Audience members are likely to be middle-aged Chinese women as action-hungry teen-agers. "They bring the whole family," said Kathy Huang. And why not, she asks: "It's not just fighting. There's philosophy, history culture." One of her favorite films, "Lion vs. Lion," features a traditional lion dance that is rarely performed in this country.
"In Chinese films the violence is not what's promoted," added her daughter Caroline, a communications major at the University of Maryland. "It's the technique, the style of martial arts. They're definitely bloody, but not, I think, up to the level of what you'd see in a horror movie."
Most members of the audience seem to agree. Yvette Browder, 18, of District Heights, brought her 10-year-old brother to the Huangs' theater. "I don't look at it as violent," she said. "I look at it as controlled. And this is a way to learn about another culture."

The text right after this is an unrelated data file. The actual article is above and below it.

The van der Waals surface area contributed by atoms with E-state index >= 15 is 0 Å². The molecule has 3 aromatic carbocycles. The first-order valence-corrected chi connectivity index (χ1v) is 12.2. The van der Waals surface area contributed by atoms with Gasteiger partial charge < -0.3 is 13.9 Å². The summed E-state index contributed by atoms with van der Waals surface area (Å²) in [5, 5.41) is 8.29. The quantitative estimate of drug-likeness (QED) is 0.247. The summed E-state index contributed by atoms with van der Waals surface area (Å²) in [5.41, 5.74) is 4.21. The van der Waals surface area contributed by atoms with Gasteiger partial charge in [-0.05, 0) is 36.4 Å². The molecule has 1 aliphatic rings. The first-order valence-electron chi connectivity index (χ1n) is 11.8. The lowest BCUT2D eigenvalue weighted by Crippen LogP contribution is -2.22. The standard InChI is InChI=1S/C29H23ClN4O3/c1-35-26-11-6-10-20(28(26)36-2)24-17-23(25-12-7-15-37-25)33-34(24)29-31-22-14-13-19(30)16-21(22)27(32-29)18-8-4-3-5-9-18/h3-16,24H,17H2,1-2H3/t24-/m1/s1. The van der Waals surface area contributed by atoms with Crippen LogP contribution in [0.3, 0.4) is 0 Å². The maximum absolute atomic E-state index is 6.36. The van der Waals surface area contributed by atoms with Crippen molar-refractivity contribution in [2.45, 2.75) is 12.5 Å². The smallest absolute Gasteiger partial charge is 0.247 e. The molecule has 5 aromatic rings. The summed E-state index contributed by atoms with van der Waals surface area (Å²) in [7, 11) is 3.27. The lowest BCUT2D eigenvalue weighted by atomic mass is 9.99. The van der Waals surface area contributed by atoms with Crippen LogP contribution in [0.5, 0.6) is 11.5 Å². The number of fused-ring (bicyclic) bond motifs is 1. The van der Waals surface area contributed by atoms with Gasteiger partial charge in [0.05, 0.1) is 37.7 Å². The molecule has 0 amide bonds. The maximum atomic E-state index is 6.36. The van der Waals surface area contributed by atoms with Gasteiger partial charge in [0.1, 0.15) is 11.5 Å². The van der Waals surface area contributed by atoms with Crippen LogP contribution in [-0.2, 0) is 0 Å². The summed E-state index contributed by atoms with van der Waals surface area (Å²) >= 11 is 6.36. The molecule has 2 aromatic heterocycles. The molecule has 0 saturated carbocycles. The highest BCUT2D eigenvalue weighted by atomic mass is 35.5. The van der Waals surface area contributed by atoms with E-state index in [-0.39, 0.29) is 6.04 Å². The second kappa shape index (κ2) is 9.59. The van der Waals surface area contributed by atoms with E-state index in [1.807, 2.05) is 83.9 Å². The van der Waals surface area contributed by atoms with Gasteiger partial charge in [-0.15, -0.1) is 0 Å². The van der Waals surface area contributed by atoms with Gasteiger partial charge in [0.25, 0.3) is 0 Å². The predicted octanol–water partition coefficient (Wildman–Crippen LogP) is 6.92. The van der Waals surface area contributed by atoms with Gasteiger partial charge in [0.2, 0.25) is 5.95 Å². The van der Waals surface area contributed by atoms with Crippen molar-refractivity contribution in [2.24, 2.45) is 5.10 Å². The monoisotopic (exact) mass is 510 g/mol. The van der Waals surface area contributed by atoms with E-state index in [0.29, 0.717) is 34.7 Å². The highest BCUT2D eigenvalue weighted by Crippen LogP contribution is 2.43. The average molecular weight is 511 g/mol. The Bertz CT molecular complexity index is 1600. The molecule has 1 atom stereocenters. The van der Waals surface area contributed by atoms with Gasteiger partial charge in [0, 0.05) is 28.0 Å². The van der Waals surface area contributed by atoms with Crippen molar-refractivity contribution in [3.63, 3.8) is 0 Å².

Kathy Huang does remember one film she couldn't watch, however. It was about refugees, and the torture scenes drove her -- and some customers -- out of the theater, although she felt obligated to continue showing the film. Steven Chan, however, said he will censor scenes, particularly sexually explicit ones, that the family finds offensive.
Chan wouldn't disclose costs or profits, but he said none of the theaters is "as profitable as people think," because the large movie houses are expensive to operate. Unlike American-made, commercially produced films, which may cost a theater owner $100,000 for a three-week run, the top price for a Chinese film runs about $5,000, however, and this only for a sure box-office draw such as Jacky Chan, hailed as the biggest star since the late Bruce Lee.
Said David Huang, Kathy's husband and a part-time helper, "We charge $4 but we show a triple feature. That's $1.33 per movie. In the summertime a lot of people pay $4 and stay here for 6 hours. It's cheaper than a hotel."